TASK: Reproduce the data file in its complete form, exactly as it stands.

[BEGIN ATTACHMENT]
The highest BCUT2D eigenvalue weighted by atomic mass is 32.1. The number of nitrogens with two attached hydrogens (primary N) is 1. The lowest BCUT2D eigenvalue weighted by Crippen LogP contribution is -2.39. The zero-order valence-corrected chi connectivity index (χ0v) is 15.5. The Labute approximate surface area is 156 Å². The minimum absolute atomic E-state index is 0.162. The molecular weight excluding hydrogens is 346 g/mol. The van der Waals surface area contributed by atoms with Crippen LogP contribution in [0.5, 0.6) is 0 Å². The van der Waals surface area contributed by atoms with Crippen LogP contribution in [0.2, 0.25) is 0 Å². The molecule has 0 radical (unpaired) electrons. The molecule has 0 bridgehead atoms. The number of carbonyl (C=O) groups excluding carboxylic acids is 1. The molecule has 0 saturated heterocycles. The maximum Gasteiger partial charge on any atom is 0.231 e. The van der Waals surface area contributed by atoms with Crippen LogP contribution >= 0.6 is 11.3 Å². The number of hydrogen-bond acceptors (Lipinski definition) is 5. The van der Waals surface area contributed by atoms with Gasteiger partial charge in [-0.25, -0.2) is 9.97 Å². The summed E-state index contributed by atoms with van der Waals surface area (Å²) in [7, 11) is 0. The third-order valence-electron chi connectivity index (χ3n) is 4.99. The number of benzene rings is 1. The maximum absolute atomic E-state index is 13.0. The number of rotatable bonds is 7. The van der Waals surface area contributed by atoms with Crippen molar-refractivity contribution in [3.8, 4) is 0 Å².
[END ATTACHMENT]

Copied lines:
The highest BCUT2D eigenvalue weighted by atomic mass is 32.1. The number of nitrogens with two attached hydrogens (primary N) is 1. The lowest BCUT2D eigenvalue weighted by Crippen LogP contribution is -2.39. The zero-order valence-corrected chi connectivity index (χ0v) is 15.5. The Labute approximate surface area is 156 Å². The minimum absolute atomic E-state index is 0.162. The molecular weight excluding hydrogens is 346 g/mol. The van der Waals surface area contributed by atoms with Crippen LogP contribution in [0.5, 0.6) is 0 Å². The van der Waals surface area contributed by atoms with Crippen LogP contribution in [0.2, 0.25) is 0 Å². The molecule has 0 radical (unpaired) electrons. The molecule has 0 bridgehead atoms. The number of carbonyl (C=O) groups excluding carboxylic acids is 1. The molecule has 0 saturated heterocycles. The maximum Gasteiger partial charge on any atom is 0.231 e. The van der Waals surface area contributed by atoms with Crippen LogP contribution >= 0.6 is 11.3 Å². The number of hydrogen-bond acceptors (Lipinski definition) is 5. The van der Waals surface area contributed by atoms with Gasteiger partial charge in [-0.25, -0.2) is 9.97 Å². The summed E-state index contributed by atoms with van der Waals surface area (Å²) in [7, 11) is 0. The third-order valence-electron chi connectivity index (χ3n) is 4.99. The number of benzene rings is 1. The maximum absolute atomic E-state index is 13.0. The number of rotatable bonds is 7. The van der Waals surface area contributed by atoms with Crippen molar-refractivity contribution in [3.8, 4) is 0 Å².